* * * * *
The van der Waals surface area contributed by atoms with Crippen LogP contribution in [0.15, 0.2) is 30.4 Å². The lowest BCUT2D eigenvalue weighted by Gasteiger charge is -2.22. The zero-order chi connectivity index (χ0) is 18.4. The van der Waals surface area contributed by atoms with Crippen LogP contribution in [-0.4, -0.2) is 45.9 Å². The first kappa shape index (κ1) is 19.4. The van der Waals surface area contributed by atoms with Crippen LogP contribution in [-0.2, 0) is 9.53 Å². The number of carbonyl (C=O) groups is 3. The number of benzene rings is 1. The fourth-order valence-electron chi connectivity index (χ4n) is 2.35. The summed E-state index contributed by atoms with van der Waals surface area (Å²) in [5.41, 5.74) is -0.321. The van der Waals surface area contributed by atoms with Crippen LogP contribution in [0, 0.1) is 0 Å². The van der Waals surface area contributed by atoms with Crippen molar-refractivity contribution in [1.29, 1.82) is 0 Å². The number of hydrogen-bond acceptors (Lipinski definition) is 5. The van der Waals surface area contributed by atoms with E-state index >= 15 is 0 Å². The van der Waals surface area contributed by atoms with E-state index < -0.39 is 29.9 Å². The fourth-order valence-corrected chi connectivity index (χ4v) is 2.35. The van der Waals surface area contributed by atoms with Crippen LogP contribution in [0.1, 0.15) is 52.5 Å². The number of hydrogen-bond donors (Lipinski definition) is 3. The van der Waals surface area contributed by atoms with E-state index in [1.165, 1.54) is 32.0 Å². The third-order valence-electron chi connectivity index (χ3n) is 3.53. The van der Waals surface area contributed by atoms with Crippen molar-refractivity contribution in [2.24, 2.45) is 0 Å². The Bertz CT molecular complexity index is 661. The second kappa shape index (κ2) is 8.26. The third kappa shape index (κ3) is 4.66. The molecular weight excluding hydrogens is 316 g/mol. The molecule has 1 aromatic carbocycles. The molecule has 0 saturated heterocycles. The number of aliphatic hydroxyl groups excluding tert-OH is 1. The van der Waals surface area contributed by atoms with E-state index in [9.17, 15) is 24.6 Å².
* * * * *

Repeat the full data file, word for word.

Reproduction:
The van der Waals surface area contributed by atoms with Crippen LogP contribution in [0.15, 0.2) is 30.4 Å². The lowest BCUT2D eigenvalue weighted by Gasteiger charge is -2.22. The zero-order chi connectivity index (χ0) is 18.4. The van der Waals surface area contributed by atoms with Crippen LogP contribution in [-0.4, -0.2) is 45.9 Å². The first kappa shape index (κ1) is 19.4. The van der Waals surface area contributed by atoms with Crippen LogP contribution in [-0.2, 0) is 9.53 Å². The number of carbonyl (C=O) groups is 3. The number of benzene rings is 1. The fourth-order valence-electron chi connectivity index (χ4n) is 2.35. The summed E-state index contributed by atoms with van der Waals surface area (Å²) in [5.41, 5.74) is -0.321. The van der Waals surface area contributed by atoms with Crippen LogP contribution in [0, 0.1) is 0 Å². The van der Waals surface area contributed by atoms with Crippen molar-refractivity contribution in [1.29, 1.82) is 0 Å². The number of hydrogen-bond acceptors (Lipinski definition) is 5. The van der Waals surface area contributed by atoms with E-state index >= 15 is 0 Å². The van der Waals surface area contributed by atoms with E-state index < -0.39 is 29.9 Å². The fourth-order valence-corrected chi connectivity index (χ4v) is 2.35. The van der Waals surface area contributed by atoms with Crippen LogP contribution in [0.1, 0.15) is 52.5 Å². The number of hydrogen-bond donors (Lipinski definition) is 3. The van der Waals surface area contributed by atoms with E-state index in [1.165, 1.54) is 32.0 Å². The third-order valence-electron chi connectivity index (χ3n) is 3.53. The van der Waals surface area contributed by atoms with Crippen molar-refractivity contribution in [2.24, 2.45) is 0 Å². The Bertz CT molecular complexity index is 661. The second kappa shape index (κ2) is 8.26. The third kappa shape index (κ3) is 4.66. The molecular weight excluding hydrogens is 316 g/mol. The molecule has 1 aromatic carbocycles. The molecule has 0 saturated heterocycles. The number of aliphatic hydroxyl groups excluding tert-OH is 1. The van der Waals surface area contributed by atoms with E-state index in [9.17, 15) is 24.6 Å².